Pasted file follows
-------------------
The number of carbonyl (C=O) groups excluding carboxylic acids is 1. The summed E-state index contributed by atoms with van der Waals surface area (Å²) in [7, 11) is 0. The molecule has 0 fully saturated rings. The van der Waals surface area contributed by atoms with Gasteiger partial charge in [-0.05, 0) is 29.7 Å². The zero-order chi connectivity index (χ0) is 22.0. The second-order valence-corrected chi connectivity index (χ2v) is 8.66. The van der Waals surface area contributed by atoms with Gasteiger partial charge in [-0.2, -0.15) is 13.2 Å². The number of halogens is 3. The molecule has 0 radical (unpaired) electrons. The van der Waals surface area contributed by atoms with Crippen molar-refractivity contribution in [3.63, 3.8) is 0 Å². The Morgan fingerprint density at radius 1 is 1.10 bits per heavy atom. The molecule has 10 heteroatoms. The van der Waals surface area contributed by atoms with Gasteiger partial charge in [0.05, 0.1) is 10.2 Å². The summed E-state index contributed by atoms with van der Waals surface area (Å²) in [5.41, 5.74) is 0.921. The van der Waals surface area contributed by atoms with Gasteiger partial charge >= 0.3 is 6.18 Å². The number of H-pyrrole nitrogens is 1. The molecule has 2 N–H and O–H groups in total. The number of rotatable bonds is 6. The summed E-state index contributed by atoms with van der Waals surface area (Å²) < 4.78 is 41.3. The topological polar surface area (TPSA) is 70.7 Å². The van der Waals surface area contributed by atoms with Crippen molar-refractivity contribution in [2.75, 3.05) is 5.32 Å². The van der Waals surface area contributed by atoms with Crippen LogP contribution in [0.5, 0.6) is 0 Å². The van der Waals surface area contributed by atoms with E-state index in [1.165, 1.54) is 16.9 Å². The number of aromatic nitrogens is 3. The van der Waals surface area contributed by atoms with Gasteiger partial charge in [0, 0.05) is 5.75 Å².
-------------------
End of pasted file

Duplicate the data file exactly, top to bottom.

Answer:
The number of carbonyl (C=O) groups excluding carboxylic acids is 1. The summed E-state index contributed by atoms with van der Waals surface area (Å²) in [7, 11) is 0. The molecule has 0 fully saturated rings. The van der Waals surface area contributed by atoms with Gasteiger partial charge in [-0.05, 0) is 29.7 Å². The zero-order chi connectivity index (χ0) is 22.0. The second-order valence-corrected chi connectivity index (χ2v) is 8.66. The van der Waals surface area contributed by atoms with Gasteiger partial charge in [-0.2, -0.15) is 13.2 Å². The number of halogens is 3. The molecule has 0 radical (unpaired) electrons. The van der Waals surface area contributed by atoms with Crippen molar-refractivity contribution in [3.63, 3.8) is 0 Å². The Morgan fingerprint density at radius 1 is 1.10 bits per heavy atom. The molecule has 10 heteroatoms. The van der Waals surface area contributed by atoms with Gasteiger partial charge in [0.05, 0.1) is 10.2 Å². The summed E-state index contributed by atoms with van der Waals surface area (Å²) in [5.41, 5.74) is 0.921. The van der Waals surface area contributed by atoms with Gasteiger partial charge >= 0.3 is 6.18 Å². The number of H-pyrrole nitrogens is 1. The molecule has 2 N–H and O–H groups in total. The number of rotatable bonds is 6. The summed E-state index contributed by atoms with van der Waals surface area (Å²) < 4.78 is 41.3. The topological polar surface area (TPSA) is 70.7 Å². The van der Waals surface area contributed by atoms with Crippen molar-refractivity contribution in [2.75, 3.05) is 5.32 Å². The van der Waals surface area contributed by atoms with Crippen LogP contribution in [0.5, 0.6) is 0 Å². The van der Waals surface area contributed by atoms with E-state index in [1.165, 1.54) is 16.9 Å². The number of aromatic nitrogens is 3. The van der Waals surface area contributed by atoms with Gasteiger partial charge in [0, 0.05) is 5.75 Å².